“Dietary Consumerism” – Is Variety Killing You?

file0001725869106The American culture is based in large measure on consumerism, the idea that fulfillment is found in progressive consumption of various goods and services. We “shop till we drop,” looking for the latest in fashion or electronic gadgetry. The old isn’t good enough, we need “new and improved,” or something better, or just something different, out of the ordinary. We feel deprived by the old, energized by the new – necessary or not.

You know what I’m talking about. We’ve all been there. It’s hard to escape this mentality even as we know it’s not how Christians should live. This isn’t limited to just material goods; I wonder sometimes if this consumerism has affected the way we eat as well. Could we have “dietary consumerism,” always chasing the bigger, better, more exciting meal? I think so.

Watch some of television’s cooking/food shows and see what you think. Nothing is ordinary about the typical dishes prepared for your viewing pleasure. New restaurant start-ups and the changing menus of old favorites also demonstrate our collective drive for variety and change. Don’t give us the same old meal! We want something different, something better! And let’s not forget the all you can eat buffet, which is not uniquely American but we d it pretty well.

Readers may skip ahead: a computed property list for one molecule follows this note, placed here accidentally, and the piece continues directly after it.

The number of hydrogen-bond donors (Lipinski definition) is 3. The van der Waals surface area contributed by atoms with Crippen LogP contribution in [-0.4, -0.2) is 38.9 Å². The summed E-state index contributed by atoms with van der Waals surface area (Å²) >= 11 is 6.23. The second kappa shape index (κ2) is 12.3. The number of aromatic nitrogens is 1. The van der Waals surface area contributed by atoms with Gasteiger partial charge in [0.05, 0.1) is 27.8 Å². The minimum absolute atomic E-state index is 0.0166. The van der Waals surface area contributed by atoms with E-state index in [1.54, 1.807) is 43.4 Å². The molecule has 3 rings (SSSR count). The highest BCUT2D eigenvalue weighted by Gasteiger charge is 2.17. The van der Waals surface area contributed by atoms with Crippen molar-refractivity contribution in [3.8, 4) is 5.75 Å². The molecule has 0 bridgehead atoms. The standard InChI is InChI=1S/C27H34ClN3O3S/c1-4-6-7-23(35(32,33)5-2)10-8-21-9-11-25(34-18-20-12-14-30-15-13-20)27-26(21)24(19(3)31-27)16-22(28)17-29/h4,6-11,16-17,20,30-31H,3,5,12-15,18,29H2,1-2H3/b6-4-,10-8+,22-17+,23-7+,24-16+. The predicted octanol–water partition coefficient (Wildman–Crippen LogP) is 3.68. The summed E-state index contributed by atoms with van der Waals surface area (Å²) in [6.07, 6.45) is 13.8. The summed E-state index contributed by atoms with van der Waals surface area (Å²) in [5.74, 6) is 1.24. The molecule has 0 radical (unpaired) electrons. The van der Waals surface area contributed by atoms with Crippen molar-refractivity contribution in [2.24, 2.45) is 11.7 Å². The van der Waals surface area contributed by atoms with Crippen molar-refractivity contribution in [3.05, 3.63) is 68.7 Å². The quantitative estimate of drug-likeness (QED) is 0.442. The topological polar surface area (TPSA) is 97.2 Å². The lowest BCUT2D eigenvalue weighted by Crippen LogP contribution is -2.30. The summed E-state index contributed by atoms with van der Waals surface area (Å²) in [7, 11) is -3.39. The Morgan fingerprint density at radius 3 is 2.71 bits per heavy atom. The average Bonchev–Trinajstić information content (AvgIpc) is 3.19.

Yet, with regard to health, simpler is usually better (but not always of course). A few wholesome and fresh ingredients, little processing, and simple, direct cooking (or no cooking) often produce the healthiest dishes. And perhaps “the same” might be better than “different.” To the extent the need for “new and different” drives us to replace healthy foods with unhealthy ones, “dietary consumerism” and the search for variety may be killing us.

Let’s all give ourselves permission to stick with any healthy foods we like. It’s okay to have a few basic meals that you enjoy over and over again. Resist the temptation to feel that you must eat a different dinner every night. Consider finding a small group of healthy meals you enjoy and eat them a lot for a while. If you like oatmeal and want to eat it for breakfast five or six days a week, great! Don’t let a more-is-better, consumerist view push you into a “keeping up with the Joneses” diet. Are the Joneses healthy?

I once had a doctor friend who ate a peanut butter sandwich every day for years, many years. Why? Simple, he liked it, and he had insulin-dependent diabetes and this was a very healthy lunch from the standpoint of blood sugar control. Did he get bored? Maybe, but I don’t think so. He was grateful to be having a good lunch with friends and to be taking care of himself.

Certainly everyone doesn’t need to eat just like he did, but you get the basic idea. Perhaps it’s worth a try for you. Yes, it’s countercultural to eat this way – simple, fresh, limited variety. But then it’s also countercultural to be healthy. I encourage you to do what’s good for you, no matter how weird it sounds to everyone else. (And by the world’s standards, we Christians are supposed to be weird.)

Eat well. Be well.